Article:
Bacterial lipopolysaccharide potentiates type II collagen-induced arthritis in mice

Mediators Inflamm. 1992;1(4):273-9. doi: 10.1155/S0962935192000425.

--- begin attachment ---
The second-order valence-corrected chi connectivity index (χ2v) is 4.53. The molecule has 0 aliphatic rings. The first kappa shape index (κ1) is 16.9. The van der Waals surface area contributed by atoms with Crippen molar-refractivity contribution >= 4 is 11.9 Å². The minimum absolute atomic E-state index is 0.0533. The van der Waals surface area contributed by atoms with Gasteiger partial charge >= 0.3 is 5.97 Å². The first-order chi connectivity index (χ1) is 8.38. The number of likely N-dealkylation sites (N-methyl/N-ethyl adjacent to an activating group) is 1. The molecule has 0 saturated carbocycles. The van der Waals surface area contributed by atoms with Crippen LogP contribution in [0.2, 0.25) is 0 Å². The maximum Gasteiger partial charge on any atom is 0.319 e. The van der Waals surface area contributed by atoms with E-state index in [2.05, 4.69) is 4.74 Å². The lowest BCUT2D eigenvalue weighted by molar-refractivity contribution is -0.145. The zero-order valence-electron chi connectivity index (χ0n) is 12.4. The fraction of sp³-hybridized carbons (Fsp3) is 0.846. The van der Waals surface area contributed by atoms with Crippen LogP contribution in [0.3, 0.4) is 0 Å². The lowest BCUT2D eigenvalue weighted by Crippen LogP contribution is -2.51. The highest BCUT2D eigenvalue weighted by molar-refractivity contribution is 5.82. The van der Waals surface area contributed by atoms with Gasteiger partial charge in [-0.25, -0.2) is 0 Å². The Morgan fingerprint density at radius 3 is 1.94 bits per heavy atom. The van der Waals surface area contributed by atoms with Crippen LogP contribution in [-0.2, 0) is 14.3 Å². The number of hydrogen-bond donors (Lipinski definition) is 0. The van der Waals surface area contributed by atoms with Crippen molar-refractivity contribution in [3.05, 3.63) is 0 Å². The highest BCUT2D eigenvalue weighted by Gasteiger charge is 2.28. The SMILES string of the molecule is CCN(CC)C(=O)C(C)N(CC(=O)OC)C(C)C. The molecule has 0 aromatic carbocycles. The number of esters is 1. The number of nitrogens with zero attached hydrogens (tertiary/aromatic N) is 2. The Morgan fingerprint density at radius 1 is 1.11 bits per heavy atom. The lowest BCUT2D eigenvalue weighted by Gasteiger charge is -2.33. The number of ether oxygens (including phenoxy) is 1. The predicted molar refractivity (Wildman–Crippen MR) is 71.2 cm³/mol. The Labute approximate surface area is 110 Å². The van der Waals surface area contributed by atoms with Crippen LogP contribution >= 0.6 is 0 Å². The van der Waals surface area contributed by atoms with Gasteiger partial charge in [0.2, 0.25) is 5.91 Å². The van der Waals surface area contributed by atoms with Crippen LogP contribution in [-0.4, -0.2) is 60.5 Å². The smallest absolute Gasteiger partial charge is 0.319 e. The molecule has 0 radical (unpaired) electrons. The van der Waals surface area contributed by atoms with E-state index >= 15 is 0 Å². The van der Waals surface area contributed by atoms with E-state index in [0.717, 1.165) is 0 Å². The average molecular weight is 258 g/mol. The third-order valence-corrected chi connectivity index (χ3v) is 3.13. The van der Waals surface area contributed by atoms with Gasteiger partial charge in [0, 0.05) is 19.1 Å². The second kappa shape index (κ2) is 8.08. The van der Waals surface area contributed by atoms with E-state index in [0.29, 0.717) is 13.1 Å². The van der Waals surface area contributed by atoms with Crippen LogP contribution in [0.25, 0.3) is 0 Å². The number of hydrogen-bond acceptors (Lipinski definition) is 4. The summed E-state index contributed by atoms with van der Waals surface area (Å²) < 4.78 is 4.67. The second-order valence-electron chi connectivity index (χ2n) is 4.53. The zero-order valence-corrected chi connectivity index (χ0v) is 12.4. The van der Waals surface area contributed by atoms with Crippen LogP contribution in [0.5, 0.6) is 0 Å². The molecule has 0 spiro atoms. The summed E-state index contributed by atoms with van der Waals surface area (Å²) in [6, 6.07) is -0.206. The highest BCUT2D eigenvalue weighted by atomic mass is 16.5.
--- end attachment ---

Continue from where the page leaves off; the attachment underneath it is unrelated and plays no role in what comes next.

Collagen-induced arthritis (CIA) is an immunologically relevant animal model of human rheumatoid arthritis. Studies comparing the disease incidence in genetically susceptible male and female DBA/1LacJ mice demonstrated that under low density/low stress housing conditions, female mice had earlier onset (day 35) and higher disease incidence (25%) than the male mice (17% at day 49) when immunized with bovine type II collagen. A single subcutaneous or intraperitoneal injection of bacterial lipopolysaccharide (LPS) 17-24 days after collagen immunization greatly potentiated this standard CIA model in a dose related manner. 20-40 mug of LPS accelerated the onset of disease from day 35 to day 21 and exacerbated the clinical severity score from 0.27 to 2.00 at day 42. A similar administration of 6 mug of recombinant interleukin-beta produced a comparable potentiated CIA model. The acute phase protein, serum amyloid P (SAP), was elevated in the serum at day 26 to 440 mug ml(-1) for the LPS potentiated CIA mice compared to 65 mug ml(-1) in the non-potentiated immunized CIA mice. There was a significant correlation (r = 0.78) between SAP levels and disease expression in the LPS treated CIA mice. The rapidity and uniformity of disease expression in this LPS potentiated CIA model will allow more and different drugs to be evaluated with a smaller number of animals.